What does democratized knowledge mean?

Democratization of Knowledge Thumbnail

You probably know what a democracy is, or even what it means to “democratize” something—but what does “democratized knowledge” mean? The concept of democratized or public knowledge is an essential idea that is responsible for many of the technological breakthroughs of the past decade.

In this article, we’ll discuss everything you need to know—from the definition of democratized knowledge to how your company can start putting this concept into practice.

What does democratized knowledge mean?

What does it mean to “democratize” something? The simple definition is to make something (more) democratic, i.e., give more people a voice or make it available to more people. Politicians may speak of democratizing repressive governments, while a company’s executives often seek to democratize management by soliciting employee feedback.

Given this definition, what does it mean to democratize knowledge, in particular? It is nothing more than to improve access to knowledge by making information available to a broader population.

Democratized knowledge is an abstract concept that can apply to a wide range of situations. Thanks to tools such as open-source software and open-access scholarly journals, knowledge is now available at an unprecedented level in human history.

In the world of business, however, the term “democratized knowledge” describes the information that everyone within an organization has access to, no matter their specific role. You can think of democratized knowledge as precisely the opposite of “data silos,” which are information repositories that only a single team or department has access to.

What is the advantage of democratization of knowledge?

Now that we’ve answered the question “What is democratization of information?”, what are the benefits of this practice? Below are just a few reasons why democratization of knowledge is a good thing for businesses:

  • Greater trust: On a purely philosophical level, democratizing knowledge “feels” right—just look at the success of Wikipedia. If you trust your employees to use this information wisely, there are few reasons not to make more information available to more people.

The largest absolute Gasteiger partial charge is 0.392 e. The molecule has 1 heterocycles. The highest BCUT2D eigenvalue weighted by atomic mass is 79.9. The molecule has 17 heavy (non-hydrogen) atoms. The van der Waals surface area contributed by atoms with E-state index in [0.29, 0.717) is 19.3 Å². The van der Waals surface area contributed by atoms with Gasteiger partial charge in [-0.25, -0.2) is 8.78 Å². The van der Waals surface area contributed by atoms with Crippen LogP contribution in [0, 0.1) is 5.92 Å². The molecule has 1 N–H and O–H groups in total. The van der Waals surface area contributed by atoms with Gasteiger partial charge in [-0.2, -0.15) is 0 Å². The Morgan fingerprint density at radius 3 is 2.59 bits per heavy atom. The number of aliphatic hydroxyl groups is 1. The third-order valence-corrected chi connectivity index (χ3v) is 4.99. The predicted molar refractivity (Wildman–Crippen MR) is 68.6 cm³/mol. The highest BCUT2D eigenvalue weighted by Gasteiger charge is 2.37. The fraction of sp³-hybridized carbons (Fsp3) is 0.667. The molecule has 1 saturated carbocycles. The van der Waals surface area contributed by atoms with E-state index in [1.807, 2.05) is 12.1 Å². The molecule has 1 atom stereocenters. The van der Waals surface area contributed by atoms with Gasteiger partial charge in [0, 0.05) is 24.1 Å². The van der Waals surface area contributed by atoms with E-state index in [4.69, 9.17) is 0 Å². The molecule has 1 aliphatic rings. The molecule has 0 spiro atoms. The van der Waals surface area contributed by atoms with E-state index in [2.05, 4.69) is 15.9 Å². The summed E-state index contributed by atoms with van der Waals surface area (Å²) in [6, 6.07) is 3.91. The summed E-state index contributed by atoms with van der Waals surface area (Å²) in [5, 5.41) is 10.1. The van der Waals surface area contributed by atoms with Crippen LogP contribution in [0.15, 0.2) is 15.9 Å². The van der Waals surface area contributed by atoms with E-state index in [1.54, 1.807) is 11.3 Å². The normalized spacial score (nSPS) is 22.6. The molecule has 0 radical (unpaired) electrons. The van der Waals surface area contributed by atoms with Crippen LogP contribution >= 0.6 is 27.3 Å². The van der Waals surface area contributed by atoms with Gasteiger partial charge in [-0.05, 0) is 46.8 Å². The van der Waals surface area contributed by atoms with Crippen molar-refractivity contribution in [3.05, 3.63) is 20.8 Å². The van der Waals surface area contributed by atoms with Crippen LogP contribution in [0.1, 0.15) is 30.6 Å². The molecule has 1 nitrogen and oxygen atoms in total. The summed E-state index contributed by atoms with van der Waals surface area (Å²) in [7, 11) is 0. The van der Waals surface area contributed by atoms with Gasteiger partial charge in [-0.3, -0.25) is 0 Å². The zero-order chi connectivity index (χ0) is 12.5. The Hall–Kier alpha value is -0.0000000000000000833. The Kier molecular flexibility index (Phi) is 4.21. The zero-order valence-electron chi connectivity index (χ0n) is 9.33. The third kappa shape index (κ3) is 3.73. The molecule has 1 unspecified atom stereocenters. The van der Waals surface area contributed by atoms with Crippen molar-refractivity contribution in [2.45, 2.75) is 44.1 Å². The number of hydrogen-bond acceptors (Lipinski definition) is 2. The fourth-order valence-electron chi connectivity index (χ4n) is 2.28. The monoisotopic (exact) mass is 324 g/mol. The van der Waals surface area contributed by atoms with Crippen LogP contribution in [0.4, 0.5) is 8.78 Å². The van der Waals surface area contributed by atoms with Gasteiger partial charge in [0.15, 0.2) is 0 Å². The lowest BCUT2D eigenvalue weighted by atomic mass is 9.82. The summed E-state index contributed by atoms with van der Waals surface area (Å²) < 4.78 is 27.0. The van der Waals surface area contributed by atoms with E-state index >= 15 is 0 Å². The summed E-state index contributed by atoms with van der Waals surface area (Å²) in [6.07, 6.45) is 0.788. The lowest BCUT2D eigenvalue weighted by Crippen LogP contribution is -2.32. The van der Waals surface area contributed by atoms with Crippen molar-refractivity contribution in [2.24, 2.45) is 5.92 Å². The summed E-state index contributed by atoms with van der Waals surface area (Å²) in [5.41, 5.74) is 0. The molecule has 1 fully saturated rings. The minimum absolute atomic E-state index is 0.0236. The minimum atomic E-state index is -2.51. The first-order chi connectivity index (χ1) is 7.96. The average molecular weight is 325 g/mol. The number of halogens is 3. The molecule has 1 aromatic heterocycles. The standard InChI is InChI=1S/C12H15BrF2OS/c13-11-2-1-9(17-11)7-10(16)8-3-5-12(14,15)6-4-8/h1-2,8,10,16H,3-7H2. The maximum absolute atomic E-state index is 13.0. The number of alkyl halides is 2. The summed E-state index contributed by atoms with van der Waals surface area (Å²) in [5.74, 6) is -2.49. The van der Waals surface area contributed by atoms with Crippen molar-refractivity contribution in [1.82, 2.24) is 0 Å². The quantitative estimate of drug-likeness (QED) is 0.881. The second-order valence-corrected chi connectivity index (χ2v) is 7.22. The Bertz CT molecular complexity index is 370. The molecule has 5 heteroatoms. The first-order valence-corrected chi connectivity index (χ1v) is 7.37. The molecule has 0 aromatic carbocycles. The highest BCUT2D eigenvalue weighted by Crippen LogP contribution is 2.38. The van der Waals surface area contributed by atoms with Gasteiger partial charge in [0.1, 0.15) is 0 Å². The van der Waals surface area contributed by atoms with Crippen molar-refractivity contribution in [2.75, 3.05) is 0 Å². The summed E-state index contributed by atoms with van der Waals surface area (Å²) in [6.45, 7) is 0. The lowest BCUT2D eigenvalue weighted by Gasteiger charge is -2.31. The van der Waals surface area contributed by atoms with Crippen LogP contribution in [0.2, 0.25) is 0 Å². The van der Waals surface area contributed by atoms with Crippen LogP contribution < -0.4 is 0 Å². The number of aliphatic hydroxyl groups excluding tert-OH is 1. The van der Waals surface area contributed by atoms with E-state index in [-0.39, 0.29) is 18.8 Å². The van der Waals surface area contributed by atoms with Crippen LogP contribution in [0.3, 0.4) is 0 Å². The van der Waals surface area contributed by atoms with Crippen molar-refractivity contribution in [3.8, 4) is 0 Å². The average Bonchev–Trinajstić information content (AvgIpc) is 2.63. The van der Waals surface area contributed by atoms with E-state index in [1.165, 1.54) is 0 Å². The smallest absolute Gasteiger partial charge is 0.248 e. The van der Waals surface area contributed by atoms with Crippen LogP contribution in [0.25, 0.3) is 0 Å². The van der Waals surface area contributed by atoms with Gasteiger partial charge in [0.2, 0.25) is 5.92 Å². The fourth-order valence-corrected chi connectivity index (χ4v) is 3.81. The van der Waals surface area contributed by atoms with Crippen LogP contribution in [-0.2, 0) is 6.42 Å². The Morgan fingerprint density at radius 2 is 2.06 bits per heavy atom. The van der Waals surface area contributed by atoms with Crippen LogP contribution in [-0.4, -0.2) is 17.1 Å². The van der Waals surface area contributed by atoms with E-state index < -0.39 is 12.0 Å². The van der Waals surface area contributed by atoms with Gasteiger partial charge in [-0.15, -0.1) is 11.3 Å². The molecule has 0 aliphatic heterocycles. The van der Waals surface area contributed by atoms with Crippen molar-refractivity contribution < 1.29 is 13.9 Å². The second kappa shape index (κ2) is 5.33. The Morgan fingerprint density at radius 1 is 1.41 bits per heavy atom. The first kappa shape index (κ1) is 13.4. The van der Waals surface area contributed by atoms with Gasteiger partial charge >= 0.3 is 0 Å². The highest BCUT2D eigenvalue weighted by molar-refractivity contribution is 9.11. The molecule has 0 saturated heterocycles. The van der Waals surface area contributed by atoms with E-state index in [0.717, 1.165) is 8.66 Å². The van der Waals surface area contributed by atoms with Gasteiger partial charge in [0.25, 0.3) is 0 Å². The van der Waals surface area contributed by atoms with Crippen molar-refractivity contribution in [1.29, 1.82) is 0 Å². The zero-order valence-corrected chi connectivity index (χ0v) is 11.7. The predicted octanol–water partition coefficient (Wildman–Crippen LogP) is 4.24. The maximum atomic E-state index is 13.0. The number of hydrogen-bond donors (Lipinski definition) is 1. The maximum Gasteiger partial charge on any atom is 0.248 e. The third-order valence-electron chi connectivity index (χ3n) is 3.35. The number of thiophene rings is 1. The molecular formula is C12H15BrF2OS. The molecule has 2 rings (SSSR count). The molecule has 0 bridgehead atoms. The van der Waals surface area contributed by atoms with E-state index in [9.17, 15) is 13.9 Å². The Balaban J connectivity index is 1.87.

• Stronger company culture: When people share information in pursuit of the common good, it strengthens their relationships and the company culture as a whole. Employees feel motivated to contribute to a cause greater than themselves and can learn from their peers’ expertise.
  • Less duplicated effort: If your employees aren’t aware of what other people in the organization are doing, they may duplicate work that has already been done—but that they simply don’t have access to. Democratizing information ensures the spread of knowledge throughout the company, boosting collaboration and eliminating wasted effort.
  • More innovation: Some of the greatest ideas in history were born when a fresh pair of eyes looked at a problem in a new way. Giving employees access to more data offers more opportunities to spark ideas and innovations.

What are examples of democratization of knowledge?

For businesses, democratization of knowledge involves creating a centralized, easily accessible resource that all employees can view and contribute to. Below are some ways that this idea works in practice:

  • Knowledge sharing by creating a hub or intranet where people can share ideas, make connections, and ask and answer questions.
  • Democratizing insights by making the results of reporting and analytics workflows available to more people in the organization.
  • Creating a 360-degree customer view of each of your customers that everyone has access to, uniting information from across the enterprise (purchases, customer support transactions, social media interactions, etc.).

How does your company democratize knowledge?

Nearly everyone can agree that democratized knowledge is a net benefit, but not everyone knows how to put it into practice. Just a few quick suggestions for how to make your enterprise data more democratic can include:

  • Creating a search tool that lets employees find the files or resources they’re looking for (or using pre-built collaboration software with such a tool, like Microsoft SharePoint).
  • Publicizing the results of your user research tools, sharing information about website bugs or optimization tweaks so that things get fixed more quickly.
  • Establishing a knowledge base where employees can access valuable data about compliance regulations or safety procedures, thus reducing your business risk.

How to get started with democratized knowledge

The benefits of democratized knowledge are obvious—so how can you start applying this concept within your organization? A good place to start is through democratization of user research and sharing your testing results with a wider range of teams and departments.

WEVO is a powerful next-generation user experience (UX) research platform that makes it easy to get started democratizing your user experience research. Using the WEVO platform, businesses can easily obtain cutting-edge web analytics insights, seeing how effective your website is for accomplishing the tasks that users want to achieve. Employees from across the organization can then understand and apply these breakthroughs to build a better, more performant final product.Ready to learn more about how WEVO can help your company’s UX efforts? Get in touch with our team today to schedule a chat about your business needs and objectives.

Share This Post

More To Explore

Man and Woman Using Computer

How to improve customer experience: 11 ways

Contents1 Why improve customer experience?1.1 Customer experience vs customer service1.2 What is a bad customer experience?1.2.1 Signs that your customers are having a bad experience1.2.2

Ready to Get Started?